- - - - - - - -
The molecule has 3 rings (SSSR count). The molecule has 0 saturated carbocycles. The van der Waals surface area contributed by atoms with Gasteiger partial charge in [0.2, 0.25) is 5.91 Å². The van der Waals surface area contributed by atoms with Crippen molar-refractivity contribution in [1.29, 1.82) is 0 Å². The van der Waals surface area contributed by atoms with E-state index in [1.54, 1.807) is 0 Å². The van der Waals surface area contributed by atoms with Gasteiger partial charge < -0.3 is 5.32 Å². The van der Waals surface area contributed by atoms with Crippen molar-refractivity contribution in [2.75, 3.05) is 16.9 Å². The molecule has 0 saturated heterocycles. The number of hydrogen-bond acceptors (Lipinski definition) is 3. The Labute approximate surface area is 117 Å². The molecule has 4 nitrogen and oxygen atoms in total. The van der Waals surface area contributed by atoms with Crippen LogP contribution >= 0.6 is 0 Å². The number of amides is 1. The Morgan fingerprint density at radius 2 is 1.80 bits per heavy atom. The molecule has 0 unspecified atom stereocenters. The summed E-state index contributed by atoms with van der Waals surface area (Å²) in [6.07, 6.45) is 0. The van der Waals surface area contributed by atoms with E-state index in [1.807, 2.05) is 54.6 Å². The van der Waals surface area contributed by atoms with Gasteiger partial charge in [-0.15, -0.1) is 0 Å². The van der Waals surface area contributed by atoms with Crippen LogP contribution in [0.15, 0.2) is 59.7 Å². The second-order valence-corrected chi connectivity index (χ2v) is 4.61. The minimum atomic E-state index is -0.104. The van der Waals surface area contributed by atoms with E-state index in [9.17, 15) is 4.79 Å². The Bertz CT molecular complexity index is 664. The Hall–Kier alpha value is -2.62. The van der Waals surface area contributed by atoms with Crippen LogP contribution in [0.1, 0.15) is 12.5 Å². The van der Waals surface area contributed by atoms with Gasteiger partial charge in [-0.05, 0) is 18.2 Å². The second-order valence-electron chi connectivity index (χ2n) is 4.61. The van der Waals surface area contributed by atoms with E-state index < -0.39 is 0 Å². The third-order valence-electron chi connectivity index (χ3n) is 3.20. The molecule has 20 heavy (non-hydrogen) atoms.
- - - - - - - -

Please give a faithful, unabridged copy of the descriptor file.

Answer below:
The molecule has 3 rings (SSSR count). The molecule has 0 saturated carbocycles. The van der Waals surface area contributed by atoms with Gasteiger partial charge in [0.2, 0.25) is 5.91 Å². The van der Waals surface area contributed by atoms with Crippen molar-refractivity contribution in [1.29, 1.82) is 0 Å². The van der Waals surface area contributed by atoms with E-state index in [1.54, 1.807) is 0 Å². The van der Waals surface area contributed by atoms with Gasteiger partial charge < -0.3 is 5.32 Å². The van der Waals surface area contributed by atoms with Crippen molar-refractivity contribution in [2.75, 3.05) is 16.9 Å². The molecule has 0 saturated heterocycles. The number of hydrogen-bond acceptors (Lipinski definition) is 3. The Labute approximate surface area is 117 Å². The molecule has 4 nitrogen and oxygen atoms in total. The van der Waals surface area contributed by atoms with Crippen LogP contribution >= 0.6 is 0 Å². The number of amides is 1. The Morgan fingerprint density at radius 2 is 1.80 bits per heavy atom. The molecule has 0 unspecified atom stereocenters. The summed E-state index contributed by atoms with van der Waals surface area (Å²) in [6.07, 6.45) is 0. The van der Waals surface area contributed by atoms with E-state index in [1.807, 2.05) is 54.6 Å². The van der Waals surface area contributed by atoms with Gasteiger partial charge in [-0.15, -0.1) is 0 Å². The van der Waals surface area contributed by atoms with Crippen LogP contribution in [0.15, 0.2) is 59.7 Å². The second-order valence-corrected chi connectivity index (χ2v) is 4.61. The minimum atomic E-state index is -0.104. The van der Waals surface area contributed by atoms with E-state index in [9.17, 15) is 4.79 Å². The Bertz CT molecular complexity index is 664. The Hall–Kier alpha value is -2.62. The van der Waals surface area contributed by atoms with Crippen LogP contribution in [0.1, 0.15) is 12.5 Å². The van der Waals surface area contributed by atoms with Gasteiger partial charge in [-0.05, 0) is 18.2 Å². The second-order valence-electron chi connectivity index (χ2n) is 4.61. The van der Waals surface area contributed by atoms with E-state index < -0.39 is 0 Å². The third-order valence-electron chi connectivity index (χ3n) is 3.20. The molecule has 20 heavy (non-hydrogen) atoms.